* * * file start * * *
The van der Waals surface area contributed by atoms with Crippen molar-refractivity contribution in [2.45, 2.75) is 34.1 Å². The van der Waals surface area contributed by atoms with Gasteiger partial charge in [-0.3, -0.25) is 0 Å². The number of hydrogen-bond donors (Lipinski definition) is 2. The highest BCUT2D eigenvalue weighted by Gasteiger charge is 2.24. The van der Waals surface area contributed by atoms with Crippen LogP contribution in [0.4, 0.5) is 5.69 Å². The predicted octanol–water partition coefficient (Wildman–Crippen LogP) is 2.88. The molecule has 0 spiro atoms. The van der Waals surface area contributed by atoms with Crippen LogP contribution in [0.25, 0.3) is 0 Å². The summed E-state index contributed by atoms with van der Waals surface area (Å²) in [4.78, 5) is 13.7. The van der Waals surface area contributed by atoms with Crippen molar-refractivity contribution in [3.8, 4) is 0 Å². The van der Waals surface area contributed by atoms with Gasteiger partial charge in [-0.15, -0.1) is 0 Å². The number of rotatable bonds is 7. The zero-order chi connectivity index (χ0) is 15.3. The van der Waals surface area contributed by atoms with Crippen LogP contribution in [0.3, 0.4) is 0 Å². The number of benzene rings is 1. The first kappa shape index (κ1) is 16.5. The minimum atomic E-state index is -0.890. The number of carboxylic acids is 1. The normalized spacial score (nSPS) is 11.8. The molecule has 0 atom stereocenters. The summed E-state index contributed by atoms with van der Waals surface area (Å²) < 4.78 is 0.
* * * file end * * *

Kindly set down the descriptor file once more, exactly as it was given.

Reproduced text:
The van der Waals surface area contributed by atoms with Crippen molar-refractivity contribution in [2.45, 2.75) is 34.1 Å². The van der Waals surface area contributed by atoms with Gasteiger partial charge in [-0.3, -0.25) is 0 Å². The number of hydrogen-bond donors (Lipinski definition) is 2. The highest BCUT2D eigenvalue weighted by Gasteiger charge is 2.24. The van der Waals surface area contributed by atoms with Crippen LogP contribution in [0.4, 0.5) is 5.69 Å². The predicted octanol–water partition coefficient (Wildman–Crippen LogP) is 2.88. The molecule has 0 spiro atoms. The van der Waals surface area contributed by atoms with Crippen LogP contribution in [0.25, 0.3) is 0 Å². The summed E-state index contributed by atoms with van der Waals surface area (Å²) in [4.78, 5) is 13.7. The van der Waals surface area contributed by atoms with Crippen molar-refractivity contribution in [3.8, 4) is 0 Å². The van der Waals surface area contributed by atoms with Gasteiger partial charge in [-0.15, -0.1) is 0 Å². The number of rotatable bonds is 7. The zero-order chi connectivity index (χ0) is 15.3. The van der Waals surface area contributed by atoms with Crippen LogP contribution in [0.3, 0.4) is 0 Å². The number of benzene rings is 1. The first kappa shape index (κ1) is 16.5. The minimum atomic E-state index is -0.890. The number of carboxylic acids is 1. The normalized spacial score (nSPS) is 11.8. The molecule has 0 atom stereocenters. The summed E-state index contributed by atoms with van der Waals surface area (Å²) < 4.78 is 0.